We appreciate that organisers have put time and effort into arranging these get togethers and that one of Aussie Hands strengths is its social networks. We are sorry for any disappointment and if you wish to discuss this please send an email to firstname.lastname@example.org and a board member will contact you. We are monitoring the situation as it develops but at this stage, we do not anticipate any change to our planned events later in the year. The impact of Covid-19 is a trying time for all of us and our families and our thoughts are with you all.
Aussie Hands Appoints new Patron, Jessica Smith, OAM
Aussie Hands is pleased to announce that Jessica Smith has been appointed as Patron, effective from February 2020. Jessica succeeds Kate Doughty, who has served as Patron for the past 12 years.
Speaking on behalf of the Board, Chairperson Brooke Young says: ‘Jessica is the ideal person to step into the role of Patron. She is one of Aussie Hands most loved members and an inspiration to people of all ages. Her writing and speaking about positive body image, setting goals and celebrating difference is powerful and uplifting. We are certain that Aussie Hands will benefit greatly from having someone of Jessica’s profile and energy as Patron.’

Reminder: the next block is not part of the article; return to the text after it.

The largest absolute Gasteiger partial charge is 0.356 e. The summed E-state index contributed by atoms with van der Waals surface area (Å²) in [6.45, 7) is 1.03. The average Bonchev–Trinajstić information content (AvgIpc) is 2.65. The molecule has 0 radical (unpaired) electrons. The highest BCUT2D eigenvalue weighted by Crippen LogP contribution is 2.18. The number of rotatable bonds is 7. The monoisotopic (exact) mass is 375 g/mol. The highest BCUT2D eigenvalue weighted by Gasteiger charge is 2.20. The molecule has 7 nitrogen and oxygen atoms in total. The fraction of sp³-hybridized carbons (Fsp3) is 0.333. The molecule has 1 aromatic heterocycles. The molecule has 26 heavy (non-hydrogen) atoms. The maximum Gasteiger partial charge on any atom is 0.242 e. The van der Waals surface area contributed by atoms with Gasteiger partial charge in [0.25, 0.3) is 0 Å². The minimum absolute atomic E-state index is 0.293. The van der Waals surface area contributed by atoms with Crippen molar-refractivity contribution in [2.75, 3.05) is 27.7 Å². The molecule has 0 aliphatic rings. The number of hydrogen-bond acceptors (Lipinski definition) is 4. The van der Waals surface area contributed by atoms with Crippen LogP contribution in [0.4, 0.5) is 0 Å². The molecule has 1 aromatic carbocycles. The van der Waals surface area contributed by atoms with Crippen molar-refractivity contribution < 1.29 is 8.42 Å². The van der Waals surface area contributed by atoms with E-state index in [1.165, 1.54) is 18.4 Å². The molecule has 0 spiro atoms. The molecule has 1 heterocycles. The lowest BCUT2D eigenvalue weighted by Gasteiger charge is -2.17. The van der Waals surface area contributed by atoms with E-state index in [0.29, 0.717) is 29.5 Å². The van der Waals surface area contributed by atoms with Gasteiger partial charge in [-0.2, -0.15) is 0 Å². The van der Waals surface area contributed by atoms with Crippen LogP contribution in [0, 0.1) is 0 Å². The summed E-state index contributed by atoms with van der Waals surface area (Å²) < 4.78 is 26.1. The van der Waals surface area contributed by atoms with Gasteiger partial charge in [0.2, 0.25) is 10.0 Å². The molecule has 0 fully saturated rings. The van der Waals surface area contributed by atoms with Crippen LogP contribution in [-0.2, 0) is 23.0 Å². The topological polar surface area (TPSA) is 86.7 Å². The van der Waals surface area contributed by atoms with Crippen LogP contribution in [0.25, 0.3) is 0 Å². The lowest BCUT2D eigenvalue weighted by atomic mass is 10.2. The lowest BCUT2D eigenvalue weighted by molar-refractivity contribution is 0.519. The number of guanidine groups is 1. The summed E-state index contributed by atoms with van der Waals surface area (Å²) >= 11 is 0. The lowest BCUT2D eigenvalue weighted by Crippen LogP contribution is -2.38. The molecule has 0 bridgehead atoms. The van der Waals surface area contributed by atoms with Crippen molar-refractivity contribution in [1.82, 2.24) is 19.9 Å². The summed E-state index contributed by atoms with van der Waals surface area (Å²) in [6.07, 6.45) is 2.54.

Jessica brings a rich and varied background to the position. She was awarded the Medal of the Order of Australia (OAM) in last year’s Queen’s Birthday 2019 Honours List. Jessica is well known to members of Aussie Hands because of her book Little Miss Jessica Goes to School. What you might not know is that Jessica represented Australia in swimming, from the age of 13 to 20, travelling overseas every year that culminated in her participation in the Paralympic Games in 2004. Jessica retired from swimming when she was 21 and went on to study a Bachelor of Science in Public Health. From her own personal challenges with health and body image she has become a passionate advocate and activist for positive body image and diversity.